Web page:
House Republicans Tout Record During First 100 Days
House Republican leaders showcased their message discipline on April 17, and made their decision to reopen the U.S. Capitol a touchstone of their record during the first 100 days of the 118th Congress.
“In our first 100 days, House Republicans not only reopened the House, as our speaker talked about—the People’s House, by the way, not Pelosi’s House—we passed a rules package to create a more transparent, member-driven legislative process,” said House Majority Whip Tom Emmer (R-Minn.) in a press conference with many GOP colleagues.
Emmer was referencing a package championed by 20 House Republican dissidents, who initially resisted electing Rep. Kevin McCarthy (R-Calif.) Speaker of the House.
“For the first time in seven years, we had a complete open rule,” McCarthy noted in his remarks at the press conference.
“More bills have been signed into law in this Congress than the last, even though we have divided government,” he told reporters.
McCarthy also described the Senate under the leadership of Chuck Schumer (D-N.Y.) as “unproductive” compared with the chamber he leads.
House Majority Leader Steve Scalise (R-La.) reminded Americans that President Joe Biden ultimately signed a resolution to overturn a controversial crime bill from Washington, D.C.’s city council. That marked a reversal from his earlier stance against the GOP-led effort.
“If he [Biden] comes out against a bill, [that] means there’s a pretty good chance he actually might end up signing it into law,” Scalise said.
Members also stressed their ability to work across the aisle in the current House—not the story told in most reporting about D.C. lawmakers in 2023.
“House Republicans are accomplishing a lot in a productive, bipartisan fashion,” said McCarthy, who noted that more than 80 percent of the bills passed so far have been bipartisan.
“Every member of this conference is laser-focused on listening to the American people, keeping our promises, and delivering those results,” said Rep. Elise Stefanik (R-N.Y.), who chairs the House Republican Conference.
In addition to spotlighting the reopening of the Capitol, a critical and symbolic move roughly two years after the events of Jan. 6, 2021, the Republicans who spoke on April 17 frequently alluded to McCarthy’s “Commitment to America.”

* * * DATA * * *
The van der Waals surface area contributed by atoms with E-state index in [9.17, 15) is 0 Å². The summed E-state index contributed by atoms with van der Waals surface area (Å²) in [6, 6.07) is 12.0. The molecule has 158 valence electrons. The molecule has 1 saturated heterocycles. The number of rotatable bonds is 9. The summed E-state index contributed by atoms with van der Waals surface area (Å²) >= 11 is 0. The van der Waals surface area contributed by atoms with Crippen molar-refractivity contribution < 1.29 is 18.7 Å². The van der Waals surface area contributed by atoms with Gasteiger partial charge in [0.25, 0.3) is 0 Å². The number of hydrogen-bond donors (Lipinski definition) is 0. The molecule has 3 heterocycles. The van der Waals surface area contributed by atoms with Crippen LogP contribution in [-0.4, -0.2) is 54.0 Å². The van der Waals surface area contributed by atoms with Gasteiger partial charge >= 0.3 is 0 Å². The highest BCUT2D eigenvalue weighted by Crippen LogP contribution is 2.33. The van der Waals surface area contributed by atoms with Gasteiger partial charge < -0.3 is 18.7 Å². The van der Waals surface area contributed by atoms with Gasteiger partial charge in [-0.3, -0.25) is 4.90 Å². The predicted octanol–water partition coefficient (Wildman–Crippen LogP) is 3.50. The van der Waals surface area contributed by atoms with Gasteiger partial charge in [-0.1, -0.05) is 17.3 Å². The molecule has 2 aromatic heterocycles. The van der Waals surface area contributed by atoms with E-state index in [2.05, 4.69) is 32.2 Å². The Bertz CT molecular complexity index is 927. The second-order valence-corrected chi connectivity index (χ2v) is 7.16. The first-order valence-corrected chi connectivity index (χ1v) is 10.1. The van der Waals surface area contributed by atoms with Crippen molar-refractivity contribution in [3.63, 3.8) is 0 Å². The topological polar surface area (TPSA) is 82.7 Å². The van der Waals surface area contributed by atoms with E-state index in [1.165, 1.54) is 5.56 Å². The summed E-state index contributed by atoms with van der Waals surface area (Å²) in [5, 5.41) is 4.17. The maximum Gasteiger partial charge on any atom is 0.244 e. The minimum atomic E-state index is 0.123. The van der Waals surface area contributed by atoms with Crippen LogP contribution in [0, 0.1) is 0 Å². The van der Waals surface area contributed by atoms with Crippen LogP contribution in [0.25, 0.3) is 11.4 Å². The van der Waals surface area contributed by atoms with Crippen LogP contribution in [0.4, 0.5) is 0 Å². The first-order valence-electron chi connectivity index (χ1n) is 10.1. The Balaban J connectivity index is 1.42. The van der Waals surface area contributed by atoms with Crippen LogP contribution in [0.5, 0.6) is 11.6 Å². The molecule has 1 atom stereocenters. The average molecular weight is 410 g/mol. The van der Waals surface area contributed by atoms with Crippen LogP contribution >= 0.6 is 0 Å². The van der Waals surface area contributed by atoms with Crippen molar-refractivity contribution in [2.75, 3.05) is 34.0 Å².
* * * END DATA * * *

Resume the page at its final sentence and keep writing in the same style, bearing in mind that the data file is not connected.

China, Energy, COVID, Parental Rights
Emmer highlighted the creation of a select committee on the Chinese Communist Party (CCP) in the current Congress, as well as the passage of a bill to prevent the sale of oil from the Strategic Petroleum Reserve to China, benefitting the CCP.
The House’s freshman class president, Rep. Russel Fry (R-S.C.), took issue with Biden’s “non-existent approach to a hostile China,” saying that the House was investigating financial links between the Biden family and CCP-linked individuals.
Scalise challenged Schumer to take up the House Republicans’ signature energy bill, H.R. 1.
Today is the 100-day mark of Republicans holding the majority in the House. And one thing is abundantly clear: the People’s House is a productive House again. https://t.co/z97i0Pg9aN
— Kevin McCarthy (@SpeakerMcCarthy) April 17, 2023
Rep. Wesley Hunt (R-Texas), another freshman in the House, said that the United States’ reliance on foreign adversaries for energy under the Biden’s policies is “a clear issue of national security.”
House Republicans also touted their policy leadership in ending the COVID-19 national emergency and passing the Parents Bill of Rights Act, among other moves.
“Democrats want bureaucrats to be in charge. Republicans stand with parents,” said another Congressional newcomer Rep. Erin Houchins (R-Ind.).